Flagstaff blizzard.

And then the big winds camearound midnight, the radio station was tracking their arrival to the city. This just in to the West Side first.

Went walking beforehand, foot after foot, to the knee, deep snow. Deeper-than-dog snow. Dog bounding through snow and disappearing between bounds. I did a fall I call the inverse snow angel. (Video available upon request). falling thick.

And then the big winds did come, rearranging the powder as they saw fit. I saw it until the windows iced over. Then came the flashes of lighting unheard of in a blizzard, light bouncing between snow and low clouds, the whole world crackling purple white.

Woke up on the couch at dawn, the sun had come to breakfast. I was surprised and went back to sleep. The sun stayed anyway. Brilliant day. Sky without a trace of adjectives. I walked to Macy's. The coffee provisions had run out in our orange bunker.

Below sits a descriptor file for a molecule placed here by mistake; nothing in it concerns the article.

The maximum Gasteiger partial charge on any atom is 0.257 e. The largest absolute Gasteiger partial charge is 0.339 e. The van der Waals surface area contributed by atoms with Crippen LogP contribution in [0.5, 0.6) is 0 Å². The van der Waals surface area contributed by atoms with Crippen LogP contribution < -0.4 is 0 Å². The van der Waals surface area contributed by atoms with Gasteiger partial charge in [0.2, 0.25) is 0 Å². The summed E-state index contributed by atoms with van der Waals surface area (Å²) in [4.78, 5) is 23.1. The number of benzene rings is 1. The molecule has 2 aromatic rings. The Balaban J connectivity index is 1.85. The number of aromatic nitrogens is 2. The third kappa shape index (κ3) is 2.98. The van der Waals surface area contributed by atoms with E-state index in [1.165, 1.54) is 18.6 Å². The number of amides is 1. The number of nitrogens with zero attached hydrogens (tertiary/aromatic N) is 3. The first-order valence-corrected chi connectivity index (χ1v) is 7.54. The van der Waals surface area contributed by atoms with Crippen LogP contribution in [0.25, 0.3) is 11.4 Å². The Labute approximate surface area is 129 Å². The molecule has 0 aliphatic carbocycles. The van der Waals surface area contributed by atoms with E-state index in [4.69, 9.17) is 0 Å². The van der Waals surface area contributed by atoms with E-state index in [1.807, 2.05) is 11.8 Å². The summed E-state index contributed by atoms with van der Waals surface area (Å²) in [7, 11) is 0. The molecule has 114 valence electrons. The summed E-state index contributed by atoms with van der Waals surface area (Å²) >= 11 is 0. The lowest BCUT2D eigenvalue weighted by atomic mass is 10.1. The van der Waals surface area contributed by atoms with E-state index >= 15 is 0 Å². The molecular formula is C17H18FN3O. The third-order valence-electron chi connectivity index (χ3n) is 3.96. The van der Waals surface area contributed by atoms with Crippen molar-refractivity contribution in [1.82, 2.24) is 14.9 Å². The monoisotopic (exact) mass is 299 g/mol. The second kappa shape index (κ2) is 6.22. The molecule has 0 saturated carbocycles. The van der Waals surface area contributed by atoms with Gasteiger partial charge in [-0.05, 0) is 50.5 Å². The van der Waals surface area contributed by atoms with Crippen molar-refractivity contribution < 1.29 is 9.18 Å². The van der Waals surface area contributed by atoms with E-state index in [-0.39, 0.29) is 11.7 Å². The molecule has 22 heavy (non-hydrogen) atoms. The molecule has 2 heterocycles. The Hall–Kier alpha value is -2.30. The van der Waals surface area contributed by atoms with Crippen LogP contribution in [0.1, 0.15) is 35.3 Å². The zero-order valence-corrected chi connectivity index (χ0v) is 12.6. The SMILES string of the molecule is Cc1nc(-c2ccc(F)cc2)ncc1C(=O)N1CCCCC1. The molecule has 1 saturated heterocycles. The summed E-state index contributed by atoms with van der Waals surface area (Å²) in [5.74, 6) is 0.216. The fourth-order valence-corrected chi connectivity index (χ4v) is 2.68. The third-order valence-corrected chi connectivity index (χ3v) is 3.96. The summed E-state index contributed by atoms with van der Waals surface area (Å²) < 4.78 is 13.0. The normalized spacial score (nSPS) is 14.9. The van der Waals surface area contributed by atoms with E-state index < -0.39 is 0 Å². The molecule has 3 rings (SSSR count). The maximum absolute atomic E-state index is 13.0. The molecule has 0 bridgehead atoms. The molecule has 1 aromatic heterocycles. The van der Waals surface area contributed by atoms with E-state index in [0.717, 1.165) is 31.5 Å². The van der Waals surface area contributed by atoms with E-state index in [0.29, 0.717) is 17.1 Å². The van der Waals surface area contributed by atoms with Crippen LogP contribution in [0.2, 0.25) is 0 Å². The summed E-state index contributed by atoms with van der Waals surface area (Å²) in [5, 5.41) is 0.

Drank and thought about how the only way to live a desert is stories. Silko, Ortiz, first Australians, Bowden, Jews they all know this. Voices that shape the sand like big winds the snow. Stories that shape the ear. But how to explain that silence? The space after this stanza, the long horizon where words are born.

The stillness of staying home. Stillness rare like snow lightning. Stillness of cars stuck in the street.

And then the snow plow came and it didn't matter much, chaos is still chaos no matter who tries to own it. The City plows the rich neighborhoods first. Of course.

Resurrected my sister's car at sunset with a borrowed snow shovel. More is forecast, and what's here will freeze good tonight. Good to think we can leave when we want. But it's that silence we're after.

• • • L

for alison diciembre 2009

merry haunzakwanzamas & solstice, everybody

• •

Avie is surprised to see the sun come over without calling first.

Buen día.

Orange Bunker.

Snow turns the neighborhood back into forest.

Flag is very white, but tries to be colorful as well.

The space between things.

Always good to have arms for work. I spent an hour moving pounds of snow that won't exist if the sun sticks around. Like all work.